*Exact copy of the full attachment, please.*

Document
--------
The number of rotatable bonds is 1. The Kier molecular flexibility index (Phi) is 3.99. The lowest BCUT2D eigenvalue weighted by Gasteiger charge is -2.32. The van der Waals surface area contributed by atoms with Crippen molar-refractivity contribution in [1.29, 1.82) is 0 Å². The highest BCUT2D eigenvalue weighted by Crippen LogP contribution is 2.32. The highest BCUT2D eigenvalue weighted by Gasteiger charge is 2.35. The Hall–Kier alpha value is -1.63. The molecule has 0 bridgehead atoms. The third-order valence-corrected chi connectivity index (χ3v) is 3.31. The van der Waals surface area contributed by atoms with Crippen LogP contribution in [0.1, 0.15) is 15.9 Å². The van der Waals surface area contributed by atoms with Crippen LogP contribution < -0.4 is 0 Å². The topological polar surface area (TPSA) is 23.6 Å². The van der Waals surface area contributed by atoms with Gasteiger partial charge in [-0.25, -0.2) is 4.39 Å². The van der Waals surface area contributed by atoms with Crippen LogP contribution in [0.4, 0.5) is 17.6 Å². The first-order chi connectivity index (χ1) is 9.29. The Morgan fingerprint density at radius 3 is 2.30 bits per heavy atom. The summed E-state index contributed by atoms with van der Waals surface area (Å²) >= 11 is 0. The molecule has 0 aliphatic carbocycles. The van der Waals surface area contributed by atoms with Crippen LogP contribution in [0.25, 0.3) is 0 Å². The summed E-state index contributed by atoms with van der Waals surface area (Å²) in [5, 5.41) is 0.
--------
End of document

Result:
The number of rotatable bonds is 1. The Kier molecular flexibility index (Phi) is 3.99. The lowest BCUT2D eigenvalue weighted by Gasteiger charge is -2.32. The van der Waals surface area contributed by atoms with Crippen molar-refractivity contribution in [1.29, 1.82) is 0 Å². The highest BCUT2D eigenvalue weighted by Crippen LogP contribution is 2.32. The highest BCUT2D eigenvalue weighted by Gasteiger charge is 2.35. The Hall–Kier alpha value is -1.63. The molecule has 0 bridgehead atoms. The third-order valence-corrected chi connectivity index (χ3v) is 3.31. The van der Waals surface area contributed by atoms with Crippen LogP contribution in [0.1, 0.15) is 15.9 Å². The van der Waals surface area contributed by atoms with Crippen LogP contribution < -0.4 is 0 Å². The topological polar surface area (TPSA) is 23.6 Å². The van der Waals surface area contributed by atoms with Gasteiger partial charge in [-0.25, -0.2) is 4.39 Å². The van der Waals surface area contributed by atoms with Crippen LogP contribution in [0.4, 0.5) is 17.6 Å². The first-order chi connectivity index (χ1) is 9.29. The Morgan fingerprint density at radius 3 is 2.30 bits per heavy atom. The summed E-state index contributed by atoms with van der Waals surface area (Å²) >= 11 is 0. The molecule has 0 aliphatic carbocycles. The van der Waals surface area contributed by atoms with Crippen LogP contribution in [0.25, 0.3) is 0 Å². The summed E-state index contributed by atoms with van der Waals surface area (Å²) in [5, 5.41) is 0.